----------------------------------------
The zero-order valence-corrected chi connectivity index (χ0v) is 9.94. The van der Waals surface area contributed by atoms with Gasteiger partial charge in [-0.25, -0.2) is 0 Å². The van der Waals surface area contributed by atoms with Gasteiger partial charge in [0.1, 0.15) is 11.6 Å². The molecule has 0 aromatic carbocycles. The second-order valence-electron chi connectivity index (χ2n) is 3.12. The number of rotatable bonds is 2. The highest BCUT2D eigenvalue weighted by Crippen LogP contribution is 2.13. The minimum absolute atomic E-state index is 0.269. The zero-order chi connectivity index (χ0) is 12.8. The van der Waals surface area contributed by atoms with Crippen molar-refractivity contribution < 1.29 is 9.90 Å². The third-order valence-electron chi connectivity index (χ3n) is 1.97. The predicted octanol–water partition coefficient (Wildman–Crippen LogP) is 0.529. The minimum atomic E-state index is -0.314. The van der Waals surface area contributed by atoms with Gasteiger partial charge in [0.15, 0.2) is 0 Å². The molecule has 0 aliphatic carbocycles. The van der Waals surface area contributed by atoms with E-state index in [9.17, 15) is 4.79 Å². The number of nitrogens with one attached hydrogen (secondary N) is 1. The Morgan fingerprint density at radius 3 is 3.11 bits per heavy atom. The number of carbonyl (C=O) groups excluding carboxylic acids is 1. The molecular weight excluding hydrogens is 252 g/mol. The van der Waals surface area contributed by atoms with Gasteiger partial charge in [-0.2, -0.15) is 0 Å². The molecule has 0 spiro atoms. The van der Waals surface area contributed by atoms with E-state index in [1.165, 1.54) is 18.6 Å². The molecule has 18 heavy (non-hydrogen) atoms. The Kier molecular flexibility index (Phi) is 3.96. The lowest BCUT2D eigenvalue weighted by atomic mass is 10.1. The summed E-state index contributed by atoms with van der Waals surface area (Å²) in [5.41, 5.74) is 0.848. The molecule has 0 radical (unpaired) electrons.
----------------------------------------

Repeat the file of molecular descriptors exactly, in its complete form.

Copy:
The zero-order valence-corrected chi connectivity index (χ0v) is 9.94. The van der Waals surface area contributed by atoms with Gasteiger partial charge in [-0.25, -0.2) is 0 Å². The van der Waals surface area contributed by atoms with Gasteiger partial charge in [0.1, 0.15) is 11.6 Å². The molecule has 0 aromatic carbocycles. The second-order valence-electron chi connectivity index (χ2n) is 3.12. The number of rotatable bonds is 2. The highest BCUT2D eigenvalue weighted by Crippen LogP contribution is 2.13. The minimum absolute atomic E-state index is 0.269. The zero-order chi connectivity index (χ0) is 12.8. The van der Waals surface area contributed by atoms with Crippen molar-refractivity contribution < 1.29 is 9.90 Å². The third-order valence-electron chi connectivity index (χ3n) is 1.97. The predicted octanol–water partition coefficient (Wildman–Crippen LogP) is 0.529. The minimum atomic E-state index is -0.314. The van der Waals surface area contributed by atoms with Gasteiger partial charge in [0.15, 0.2) is 0 Å². The molecule has 0 aliphatic carbocycles. The van der Waals surface area contributed by atoms with E-state index in [9.17, 15) is 4.79 Å². The number of nitrogens with one attached hydrogen (secondary N) is 1. The Morgan fingerprint density at radius 3 is 3.11 bits per heavy atom. The number of carbonyl (C=O) groups excluding carboxylic acids is 1. The molecular weight excluding hydrogens is 252 g/mol. The van der Waals surface area contributed by atoms with Gasteiger partial charge in [-0.2, -0.15) is 0 Å². The molecule has 0 spiro atoms. The van der Waals surface area contributed by atoms with E-state index in [1.165, 1.54) is 18.6 Å². The molecule has 18 heavy (non-hydrogen) atoms. The Kier molecular flexibility index (Phi) is 3.96. The lowest BCUT2D eigenvalue weighted by atomic mass is 10.1. The summed E-state index contributed by atoms with van der Waals surface area (Å²) in [5.41, 5.74) is 0.848. The molecule has 0 radical (unpaired) electrons.